In mathematics, a function f on the interval [a, b] has the Luzin N property, named after Nikolai Luzin if for all such that , there holds: , where stands for the Lebesgue measure.
In mathematics, Gaussian measure is a Borel measure on finite-dimensional Euclidean space Rn, closely related to the normal distribution in statistics. There is also a generalization to infinite-dimensional spaces. Gaussian measures are named after the German mathematician Carl Friedrich Gauss. One reason why Gaussian measures are so ubiquitous in probability theory is the central limit theorem. Loosely speaking, it states that if a random variable X is obtained by summing a large number N of independent random variables of order 1, then X is of order and its law is approximately Gaussian.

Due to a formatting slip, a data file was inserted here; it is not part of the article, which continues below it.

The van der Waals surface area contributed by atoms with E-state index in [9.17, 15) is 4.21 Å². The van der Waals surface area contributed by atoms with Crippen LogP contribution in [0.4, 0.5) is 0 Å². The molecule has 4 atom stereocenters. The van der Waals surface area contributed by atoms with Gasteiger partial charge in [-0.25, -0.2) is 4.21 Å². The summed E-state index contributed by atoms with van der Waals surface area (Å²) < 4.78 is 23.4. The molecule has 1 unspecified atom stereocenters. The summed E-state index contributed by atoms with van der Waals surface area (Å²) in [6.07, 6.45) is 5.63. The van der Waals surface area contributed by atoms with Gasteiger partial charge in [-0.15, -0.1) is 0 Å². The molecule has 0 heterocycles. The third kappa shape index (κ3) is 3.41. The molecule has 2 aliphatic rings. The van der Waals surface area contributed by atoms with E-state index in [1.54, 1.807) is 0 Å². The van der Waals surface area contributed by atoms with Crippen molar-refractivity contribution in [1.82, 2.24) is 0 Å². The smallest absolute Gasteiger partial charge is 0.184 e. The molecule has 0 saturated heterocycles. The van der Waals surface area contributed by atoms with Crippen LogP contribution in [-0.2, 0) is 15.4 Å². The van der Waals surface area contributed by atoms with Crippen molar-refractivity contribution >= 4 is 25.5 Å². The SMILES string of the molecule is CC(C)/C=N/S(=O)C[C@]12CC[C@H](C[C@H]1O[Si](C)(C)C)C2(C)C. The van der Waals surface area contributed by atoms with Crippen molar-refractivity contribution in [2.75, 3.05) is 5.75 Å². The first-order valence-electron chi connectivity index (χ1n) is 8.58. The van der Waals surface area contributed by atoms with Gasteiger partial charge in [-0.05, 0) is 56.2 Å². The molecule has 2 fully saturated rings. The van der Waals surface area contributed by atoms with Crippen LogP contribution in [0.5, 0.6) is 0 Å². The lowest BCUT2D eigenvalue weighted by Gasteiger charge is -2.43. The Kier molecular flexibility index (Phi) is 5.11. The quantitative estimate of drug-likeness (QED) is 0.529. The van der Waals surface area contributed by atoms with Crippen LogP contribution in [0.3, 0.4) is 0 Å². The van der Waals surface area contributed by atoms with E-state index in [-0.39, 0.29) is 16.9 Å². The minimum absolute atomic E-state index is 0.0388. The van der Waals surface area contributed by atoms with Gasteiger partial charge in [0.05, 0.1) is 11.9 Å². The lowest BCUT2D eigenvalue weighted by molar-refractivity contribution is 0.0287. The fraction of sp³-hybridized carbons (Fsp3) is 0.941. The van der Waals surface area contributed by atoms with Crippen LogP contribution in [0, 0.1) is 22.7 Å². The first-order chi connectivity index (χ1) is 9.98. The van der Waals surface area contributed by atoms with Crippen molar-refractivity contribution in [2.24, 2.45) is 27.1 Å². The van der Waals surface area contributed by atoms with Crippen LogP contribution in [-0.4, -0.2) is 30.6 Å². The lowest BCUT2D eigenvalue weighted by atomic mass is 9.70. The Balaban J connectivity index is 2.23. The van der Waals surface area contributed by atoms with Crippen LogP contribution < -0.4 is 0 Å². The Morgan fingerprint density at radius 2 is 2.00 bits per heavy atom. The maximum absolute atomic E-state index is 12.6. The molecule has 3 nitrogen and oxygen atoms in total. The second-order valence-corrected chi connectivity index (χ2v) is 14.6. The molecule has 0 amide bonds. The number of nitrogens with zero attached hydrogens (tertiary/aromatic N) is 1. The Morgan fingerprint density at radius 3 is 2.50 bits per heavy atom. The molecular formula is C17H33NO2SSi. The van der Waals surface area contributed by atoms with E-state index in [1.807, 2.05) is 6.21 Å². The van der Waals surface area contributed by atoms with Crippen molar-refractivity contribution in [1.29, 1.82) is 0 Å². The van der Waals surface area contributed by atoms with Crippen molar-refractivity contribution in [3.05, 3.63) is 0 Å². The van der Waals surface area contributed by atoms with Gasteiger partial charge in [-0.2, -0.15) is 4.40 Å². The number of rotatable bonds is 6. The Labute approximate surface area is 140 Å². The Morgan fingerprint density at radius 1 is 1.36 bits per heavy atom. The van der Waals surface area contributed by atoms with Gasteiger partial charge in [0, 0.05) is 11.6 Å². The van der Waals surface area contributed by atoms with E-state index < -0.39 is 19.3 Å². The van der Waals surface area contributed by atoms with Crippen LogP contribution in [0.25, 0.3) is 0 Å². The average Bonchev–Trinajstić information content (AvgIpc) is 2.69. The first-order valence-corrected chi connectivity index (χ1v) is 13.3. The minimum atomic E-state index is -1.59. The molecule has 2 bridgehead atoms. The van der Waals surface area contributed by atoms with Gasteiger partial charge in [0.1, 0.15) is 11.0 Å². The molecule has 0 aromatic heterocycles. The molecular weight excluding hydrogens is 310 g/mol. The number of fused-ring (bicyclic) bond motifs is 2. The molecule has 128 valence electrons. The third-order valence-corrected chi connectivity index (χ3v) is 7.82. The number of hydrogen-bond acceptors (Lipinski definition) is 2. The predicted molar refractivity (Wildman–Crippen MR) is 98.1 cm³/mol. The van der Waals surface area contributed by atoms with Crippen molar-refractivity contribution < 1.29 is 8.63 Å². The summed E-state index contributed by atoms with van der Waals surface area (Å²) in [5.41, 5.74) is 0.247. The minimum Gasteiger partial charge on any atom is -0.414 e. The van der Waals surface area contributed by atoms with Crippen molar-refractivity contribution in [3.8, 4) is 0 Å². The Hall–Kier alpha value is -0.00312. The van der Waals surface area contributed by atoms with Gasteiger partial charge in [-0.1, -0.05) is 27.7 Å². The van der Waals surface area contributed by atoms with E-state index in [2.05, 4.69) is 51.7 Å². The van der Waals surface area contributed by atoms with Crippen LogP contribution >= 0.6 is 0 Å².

In mathematics, the support of a measure μ on a measurable topological space is a precise notion of where in the space X the measure "lives". It is defined to be the largest (closed) subset of X for which every open neighbourhood of every point of the set has positive measure.